¡Hola, bienvenidos! I'm writing a thing, it has pictures. Is it a thing? Is it a blog? Do blogs still happen? What is even real anymore? Who knows but we're going to find out.
I recently returned to Oaxaca to finish out my sabbatical/premature retirement/gap year wandering the globe, doing an intensive Spanish immersion course and homestay in Oaxaca, Mexico. Coincidentally Oaxaca is where I was vacationing when I first learned of the job that would take me to China for four years. So I kind of felt it was fitting to finish out my year here and see what comes next.
These photos are all from my first week back in my favorite state in this beautiful country, the soul of Mexico and home to many regional cuisines and folk art, from the Centro district in downtown Oaxaca de Juarez to the southern-most tip of Mexico in the sleepy fishing village of Puerto Ángel.
I felt like the time and place to dust of my old Olympus XA2 35mm camera and use up the last couple rolls of film I've been dragging around the planet. I had shelved my multiple film cameras early into this journey realizing that the realities of traveling for a year with gobs of film, multiple cameras while finding decent developers was going to be more of a challenge than I was up for, especially after a processor in Bangkok ruined 6 rolls of film my first month in.
So I did what any sensible person would do and I limited myself to one emergency film camera and purchased my first digital camera in over 10 years – a Ricoh GRII, the best and dumbest camera I could find after a brief fling with a much fancier Sony model. I've documented most of my journey on the Ricoh and my plan is to slowly start processing the tens of thousands of photos and putting them up here. Don't hold your breath.
It's been really enjoyable getting back behind the plastic viewfinder of the XA2 again, with the knowledge that every press of the shutter counts and without the knowledge of if you got the shot or any shot at all. It's also been very enriching to return to this region of Mexico, there's just some magic here that I can't put down in words but perhaps I can try to capture on film.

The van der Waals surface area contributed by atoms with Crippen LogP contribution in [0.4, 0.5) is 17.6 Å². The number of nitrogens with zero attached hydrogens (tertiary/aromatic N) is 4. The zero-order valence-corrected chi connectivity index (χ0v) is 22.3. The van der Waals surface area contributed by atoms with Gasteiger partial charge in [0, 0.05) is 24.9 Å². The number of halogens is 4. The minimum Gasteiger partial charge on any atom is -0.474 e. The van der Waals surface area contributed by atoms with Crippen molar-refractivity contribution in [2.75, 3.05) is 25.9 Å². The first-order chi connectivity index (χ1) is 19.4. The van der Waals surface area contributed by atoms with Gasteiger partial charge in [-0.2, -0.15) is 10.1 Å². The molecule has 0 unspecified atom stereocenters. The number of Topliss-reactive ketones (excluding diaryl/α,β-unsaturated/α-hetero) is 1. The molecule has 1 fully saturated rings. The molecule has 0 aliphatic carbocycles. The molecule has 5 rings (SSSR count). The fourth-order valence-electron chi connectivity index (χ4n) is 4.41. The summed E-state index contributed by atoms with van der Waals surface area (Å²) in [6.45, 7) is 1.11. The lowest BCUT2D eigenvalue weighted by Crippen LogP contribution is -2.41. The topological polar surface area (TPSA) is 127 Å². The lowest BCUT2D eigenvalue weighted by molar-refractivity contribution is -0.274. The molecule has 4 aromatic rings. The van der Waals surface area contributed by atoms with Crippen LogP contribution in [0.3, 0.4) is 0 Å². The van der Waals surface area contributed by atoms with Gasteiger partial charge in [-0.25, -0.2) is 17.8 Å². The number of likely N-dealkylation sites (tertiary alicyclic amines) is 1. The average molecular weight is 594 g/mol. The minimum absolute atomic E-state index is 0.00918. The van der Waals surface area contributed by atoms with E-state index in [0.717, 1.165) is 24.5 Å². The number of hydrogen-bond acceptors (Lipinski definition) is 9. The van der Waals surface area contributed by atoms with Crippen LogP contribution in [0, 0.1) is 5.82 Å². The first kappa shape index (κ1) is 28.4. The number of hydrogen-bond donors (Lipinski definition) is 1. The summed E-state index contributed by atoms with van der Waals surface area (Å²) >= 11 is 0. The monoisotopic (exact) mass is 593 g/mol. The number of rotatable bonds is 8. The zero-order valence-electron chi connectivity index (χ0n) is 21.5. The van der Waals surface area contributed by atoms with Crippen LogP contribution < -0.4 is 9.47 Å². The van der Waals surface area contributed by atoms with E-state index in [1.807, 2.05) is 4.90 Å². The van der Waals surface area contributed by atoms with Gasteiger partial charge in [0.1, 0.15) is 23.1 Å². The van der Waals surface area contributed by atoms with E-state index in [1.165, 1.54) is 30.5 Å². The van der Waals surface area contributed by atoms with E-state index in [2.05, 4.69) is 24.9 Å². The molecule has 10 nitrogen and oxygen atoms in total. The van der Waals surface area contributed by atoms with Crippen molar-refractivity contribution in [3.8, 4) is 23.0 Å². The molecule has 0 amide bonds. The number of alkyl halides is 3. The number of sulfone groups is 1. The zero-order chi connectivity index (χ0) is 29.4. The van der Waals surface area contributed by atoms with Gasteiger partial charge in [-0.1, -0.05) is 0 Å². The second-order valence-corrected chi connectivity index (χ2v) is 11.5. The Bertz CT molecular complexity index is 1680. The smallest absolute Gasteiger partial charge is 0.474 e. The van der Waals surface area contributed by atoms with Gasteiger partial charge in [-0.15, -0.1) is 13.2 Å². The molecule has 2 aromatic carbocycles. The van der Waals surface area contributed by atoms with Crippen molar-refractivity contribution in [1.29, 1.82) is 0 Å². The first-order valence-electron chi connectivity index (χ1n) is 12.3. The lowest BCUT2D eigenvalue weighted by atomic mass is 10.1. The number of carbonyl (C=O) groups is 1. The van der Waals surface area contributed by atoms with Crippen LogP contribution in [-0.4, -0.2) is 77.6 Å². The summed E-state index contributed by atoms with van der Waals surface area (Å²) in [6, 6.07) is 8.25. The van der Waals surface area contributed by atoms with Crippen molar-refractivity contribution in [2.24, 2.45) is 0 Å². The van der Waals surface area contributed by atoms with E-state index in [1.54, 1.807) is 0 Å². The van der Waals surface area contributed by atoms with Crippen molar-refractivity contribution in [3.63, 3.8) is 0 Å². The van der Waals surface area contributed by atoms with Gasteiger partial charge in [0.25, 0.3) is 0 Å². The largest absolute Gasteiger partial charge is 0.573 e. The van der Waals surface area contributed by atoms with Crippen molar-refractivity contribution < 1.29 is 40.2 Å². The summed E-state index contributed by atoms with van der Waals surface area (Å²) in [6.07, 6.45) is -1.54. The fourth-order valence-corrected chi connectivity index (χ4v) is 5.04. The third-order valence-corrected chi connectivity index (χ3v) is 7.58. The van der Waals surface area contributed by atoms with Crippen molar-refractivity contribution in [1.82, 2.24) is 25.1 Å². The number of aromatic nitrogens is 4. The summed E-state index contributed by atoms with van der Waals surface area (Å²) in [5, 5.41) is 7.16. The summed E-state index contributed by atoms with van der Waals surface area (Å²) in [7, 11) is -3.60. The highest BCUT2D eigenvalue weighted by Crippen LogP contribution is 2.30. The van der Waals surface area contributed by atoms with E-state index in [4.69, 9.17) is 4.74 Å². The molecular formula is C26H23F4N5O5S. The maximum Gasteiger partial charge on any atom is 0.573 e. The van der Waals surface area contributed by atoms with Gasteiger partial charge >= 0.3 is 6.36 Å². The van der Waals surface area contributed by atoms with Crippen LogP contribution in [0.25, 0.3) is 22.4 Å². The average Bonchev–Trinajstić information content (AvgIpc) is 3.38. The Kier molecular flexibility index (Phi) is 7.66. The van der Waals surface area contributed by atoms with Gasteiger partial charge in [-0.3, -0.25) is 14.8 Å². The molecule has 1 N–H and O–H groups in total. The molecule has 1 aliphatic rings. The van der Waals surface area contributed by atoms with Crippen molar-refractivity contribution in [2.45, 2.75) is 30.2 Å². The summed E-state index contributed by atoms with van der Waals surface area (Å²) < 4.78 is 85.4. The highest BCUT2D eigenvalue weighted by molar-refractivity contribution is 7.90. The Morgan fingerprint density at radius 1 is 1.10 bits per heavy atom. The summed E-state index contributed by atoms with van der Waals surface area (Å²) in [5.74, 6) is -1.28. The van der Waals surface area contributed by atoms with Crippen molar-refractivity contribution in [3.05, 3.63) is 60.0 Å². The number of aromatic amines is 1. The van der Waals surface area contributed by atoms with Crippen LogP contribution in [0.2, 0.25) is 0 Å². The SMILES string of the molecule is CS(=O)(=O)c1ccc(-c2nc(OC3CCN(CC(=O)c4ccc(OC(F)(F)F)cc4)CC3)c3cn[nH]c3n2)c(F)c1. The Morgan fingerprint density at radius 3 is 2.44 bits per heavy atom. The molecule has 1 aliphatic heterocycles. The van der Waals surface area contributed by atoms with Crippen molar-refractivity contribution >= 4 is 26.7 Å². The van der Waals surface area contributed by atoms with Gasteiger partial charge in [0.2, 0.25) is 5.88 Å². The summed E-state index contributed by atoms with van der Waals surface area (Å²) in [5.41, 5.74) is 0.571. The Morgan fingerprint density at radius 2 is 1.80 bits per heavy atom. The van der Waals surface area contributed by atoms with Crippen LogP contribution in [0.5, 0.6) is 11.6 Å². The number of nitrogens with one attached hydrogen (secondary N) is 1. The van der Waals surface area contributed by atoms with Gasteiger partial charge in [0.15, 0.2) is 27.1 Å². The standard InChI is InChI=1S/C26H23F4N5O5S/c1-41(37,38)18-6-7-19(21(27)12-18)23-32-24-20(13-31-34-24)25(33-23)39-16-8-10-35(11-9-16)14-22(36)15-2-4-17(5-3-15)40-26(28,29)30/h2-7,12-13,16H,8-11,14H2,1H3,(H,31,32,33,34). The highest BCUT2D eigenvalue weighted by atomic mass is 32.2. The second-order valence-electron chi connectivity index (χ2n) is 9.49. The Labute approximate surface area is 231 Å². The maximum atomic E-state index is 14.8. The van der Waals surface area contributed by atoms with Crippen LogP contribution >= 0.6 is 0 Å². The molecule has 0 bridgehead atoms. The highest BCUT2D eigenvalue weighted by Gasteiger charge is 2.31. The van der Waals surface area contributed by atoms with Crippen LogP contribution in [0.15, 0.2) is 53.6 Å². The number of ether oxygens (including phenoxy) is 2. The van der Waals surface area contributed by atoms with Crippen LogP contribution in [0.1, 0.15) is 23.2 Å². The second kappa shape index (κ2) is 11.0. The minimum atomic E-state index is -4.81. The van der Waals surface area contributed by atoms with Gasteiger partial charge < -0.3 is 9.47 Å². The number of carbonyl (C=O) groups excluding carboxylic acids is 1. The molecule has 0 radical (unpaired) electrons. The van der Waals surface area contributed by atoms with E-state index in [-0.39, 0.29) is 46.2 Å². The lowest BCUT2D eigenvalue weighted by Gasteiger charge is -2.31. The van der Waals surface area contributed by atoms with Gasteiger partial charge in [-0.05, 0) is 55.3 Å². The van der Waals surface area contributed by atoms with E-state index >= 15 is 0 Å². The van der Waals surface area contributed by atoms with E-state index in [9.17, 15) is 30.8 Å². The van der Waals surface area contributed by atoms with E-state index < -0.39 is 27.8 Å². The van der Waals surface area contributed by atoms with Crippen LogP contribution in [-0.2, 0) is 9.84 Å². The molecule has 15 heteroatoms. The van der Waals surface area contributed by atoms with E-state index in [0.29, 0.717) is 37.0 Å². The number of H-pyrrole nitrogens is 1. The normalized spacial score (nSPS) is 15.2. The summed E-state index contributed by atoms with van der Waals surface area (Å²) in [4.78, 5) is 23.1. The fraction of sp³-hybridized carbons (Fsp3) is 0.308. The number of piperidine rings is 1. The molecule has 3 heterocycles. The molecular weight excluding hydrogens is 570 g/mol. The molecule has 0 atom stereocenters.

My first full weekend back in the city I set out to explore the Colonia Reforma neighborhood, a slightly upper-middle class barrio that's a mix of well kept casas, bustling cafes and trendy restaurants. The purpose of my mission was to locate this tiny tienda I had heard stocked a local kombucha. It was quite a jaunt but I found the little organic shop and was successful in my gut positive purchase.
On my way back down to Centro, where I stay, a thought randomly popped into my head — Baseball! Years ago I had attended a game here and it was a crash course in Mexican slang, swearing and terms of endearment for the opposing team's mothers, in other words, a hoot! I found the website of the Guerreros, Oaxaca's professional team, and they were playing, better yet they were playing a double header and it was right in the path of my walk home. Sixty pesos later (roughly $3) I had two tickets (it was buy one get one free day) so the older gentleman behind me got in for free. ¡Yay Mexico!
I managed to catch the final three innings of the first game, a shutout 10-0 in favor of Oaxaca. Then after a lengthy intermission, a Guerrero dog a local cerveza and some shared laughs over my terrible Spanish it was time for the second game. It was also time for the daily thunderstorms. Within minutes it began pouring buckets and the wind whipped up so furiously, blowing the tarp all over the place, the field crew couldn't even get the bases covered. The entire crowd ran for the exits where we all huddled together wet and steamy in the stairwells and entranceways waiting out the storm. Unfortunately the storm had more patience than we did and after about 45 minutes the crowd was mostly gone. I eventually went too but I assume at some point they played baseball late into the night.
On my way home, slightly tipsy from stadium beers, baseball and a long day in the sun, I happened upon the end of a wedding at the main cathedral in town, Templo de Santo Domingo. If you're not familiar with Mexican weddings, they are a blast and weddings in Oaxaca are some of the most spectacular fiestas I've ever seen.
After the ceremony and reception the entire boisterous crowd spills out onto the plaza in front of the church replete with musicians, fireworks, giant papier-mâché dolls called Monos de Calenda and seemingly the whole town in attendance for what becomes a parade through the entire city. I joined in with parade as it was taking up at least three city blocks at a time with uncles and friends of the newlyweds handing out local mezcal to anyone who looked thirsty or brave enough to try.
After soaking in the good vibes for quite a few blocks I turned off towards home relishing the feeling that I'd just witnessed something quite special and knowing that Oaxaca had dug its claws in me a little bit deeper. In the week that followed I decided to find an apartment and stay for at least the next month and possibly the whole summer. Who knows if I'll ever get this chance again so I might as well take advantage of it. Reality will always be there, for now there's Oaxaca.